George Clarke’s ‘More Amazing Spaces’
- Building Design Expert
- 2 years ago
Whether you are a stalwart of the TV series or not, this book from George Clarke and his team will provoke and inspire.
Turning the pages you will almost certainly find some pretty amazing spaces, but those spaces are the result of some fairly amazing stories too. In fact the stories are largely the driving forces behind the projects in almost every case.
A general lack of time has generally meant the TV series have eluded me. So, presented with this opportunity to review the book has provided some black and white perspective, with a large helping of objectivity. Fans of the BDE Podcast may recall that I met with and interviewed George while we were both at a Grand Designs event in London a few years ago. He was there in his celebrity architect guise, and I was simply one of many on the ‘Ask the Expert’ stand. But have no fear; our brief interaction then has not influenced my appraisal of this publication now. In general terms you will probably note that with a few minor exceptions I like the content, and I will now explain why.
First and foremost what I like about this book is its design in the way the content has been assembled. This is not simply a collection of stories about building projects – that would be tedious. The content has been split into very edible sections, where each section is laid out very differently, both in terms of the depth and length of content, and the way it is ordered and delivered.
There is quite a dynamic opening entitled “Texas Road Trip”. This provides an immediate diversion to any expectation that the projects are UK based. Whilst the projects are interesting from a whacky and diverse view-point. I was immediately inclined to say “only in America”. But why not. It adds a bit of ‘fancy’ to that particular notion, with the diminished prospect of ever pursuing something similar in the UK. Due to the lack of land coupled with the intensity of UK planning laws; such ideas are that much more out of reach.
Planning and Building Regulations
Although there are occasional references to ‘planning’ requirements, many of the book’s projects may have been steeped in the vagaries of such legislation. But we don’t know, as this is one aspect of project development that is not explained in any significant detail. Although what does come across loud and clear is the promotion of partial use of the development budget to employ professional designers. These references demonstrate that payment of professional fees invariably pay for themselves and lead to money saved in the subsequent project development, both in the efficiency of the design and the resulting build quality – Great point, well made!!
This is not a ‘how-to’ publication by any stretch. However, I had a few problems with some of the technical references, which admittedly were few: I struggled greatly with the identification of beer cans providing an insulating outer layer to the “Beer-Can House”. Whilst there may be an element of sun reflection going on, the off-set of resulting radiation into the building would be quite significant and any insulation effect negated. The other reference I will make is the that of “tyres filled with cement”, in the “Cathedral of Junk” project. Call it a pet hate, but the use of the term cement, instead of ‘concrete’, does little to promote common knowledge.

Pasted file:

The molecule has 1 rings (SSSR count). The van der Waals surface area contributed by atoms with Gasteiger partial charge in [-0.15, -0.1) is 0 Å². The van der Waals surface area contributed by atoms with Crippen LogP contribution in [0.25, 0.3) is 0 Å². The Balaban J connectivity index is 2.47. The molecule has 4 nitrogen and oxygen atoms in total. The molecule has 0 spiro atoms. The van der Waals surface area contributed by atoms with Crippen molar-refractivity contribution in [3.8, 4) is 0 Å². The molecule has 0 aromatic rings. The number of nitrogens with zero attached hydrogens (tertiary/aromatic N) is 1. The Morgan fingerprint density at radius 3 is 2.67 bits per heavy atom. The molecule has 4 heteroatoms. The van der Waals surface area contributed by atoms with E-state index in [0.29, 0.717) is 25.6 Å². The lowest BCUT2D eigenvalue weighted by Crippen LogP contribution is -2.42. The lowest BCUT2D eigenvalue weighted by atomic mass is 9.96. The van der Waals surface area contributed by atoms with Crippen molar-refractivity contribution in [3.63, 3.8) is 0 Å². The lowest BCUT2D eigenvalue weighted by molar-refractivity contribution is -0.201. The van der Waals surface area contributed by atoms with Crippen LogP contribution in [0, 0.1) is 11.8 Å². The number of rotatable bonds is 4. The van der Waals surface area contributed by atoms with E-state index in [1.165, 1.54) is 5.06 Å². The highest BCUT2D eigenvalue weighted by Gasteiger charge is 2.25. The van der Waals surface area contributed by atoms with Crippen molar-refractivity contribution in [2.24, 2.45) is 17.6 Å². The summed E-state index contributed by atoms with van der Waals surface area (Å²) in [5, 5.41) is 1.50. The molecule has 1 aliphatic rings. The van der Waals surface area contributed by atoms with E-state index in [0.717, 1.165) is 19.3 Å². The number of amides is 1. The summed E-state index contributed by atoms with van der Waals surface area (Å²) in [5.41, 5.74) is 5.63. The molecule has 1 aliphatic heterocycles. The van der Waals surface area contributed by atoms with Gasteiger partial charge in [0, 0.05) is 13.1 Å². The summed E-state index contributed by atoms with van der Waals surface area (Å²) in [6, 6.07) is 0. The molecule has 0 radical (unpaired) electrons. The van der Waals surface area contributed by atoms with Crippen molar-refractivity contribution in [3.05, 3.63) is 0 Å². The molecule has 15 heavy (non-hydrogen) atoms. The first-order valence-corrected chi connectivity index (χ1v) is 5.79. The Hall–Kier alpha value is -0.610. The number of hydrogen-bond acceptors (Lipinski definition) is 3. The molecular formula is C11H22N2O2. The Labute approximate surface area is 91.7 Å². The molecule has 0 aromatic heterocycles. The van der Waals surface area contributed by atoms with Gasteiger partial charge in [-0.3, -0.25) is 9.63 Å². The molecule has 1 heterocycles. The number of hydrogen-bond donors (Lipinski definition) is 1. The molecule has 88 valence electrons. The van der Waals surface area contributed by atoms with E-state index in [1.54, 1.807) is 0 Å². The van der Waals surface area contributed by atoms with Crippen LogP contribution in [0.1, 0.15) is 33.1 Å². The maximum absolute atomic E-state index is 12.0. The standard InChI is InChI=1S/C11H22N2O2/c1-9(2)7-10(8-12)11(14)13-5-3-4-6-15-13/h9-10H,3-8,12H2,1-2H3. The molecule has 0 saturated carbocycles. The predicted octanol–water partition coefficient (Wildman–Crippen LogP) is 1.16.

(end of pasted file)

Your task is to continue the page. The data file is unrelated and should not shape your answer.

There are precious few technical references, which I think, selectively, would have helped explain some of the project rhymes and reasons. The only vaguely technical reference given in “The Warren” project as “George’s own build ideas and tips” – Although this is referred to in the plural, this is actually the only one, and is of dubious value. The book would not have missed its omission.
There are a number of references to “Lessons Learnt”, which are always useful in order to accrue knowledge. But steering clear of technical issues altogether would have been preferable to just dipping a toe into what can be very deep water.
There are a number of “Amazing Spaces” that range from odysseys and self indulgent fantasies, through to quirky business ideas and out and out luxury installations. All have their own place, and contribute to an incredibly diverse collection of really interesting ideas brought to fruition. This collection of projects does the job. They entertain on a level far removed from the packaged delivery of the TV series, and because of that they provoke and inspire at thought level.
If you have a project on the tip of your tongue, but cannot spit it out; this book is a great place to start taking your germ of an idea further.
Thanks to Truedor for supplying the book to review.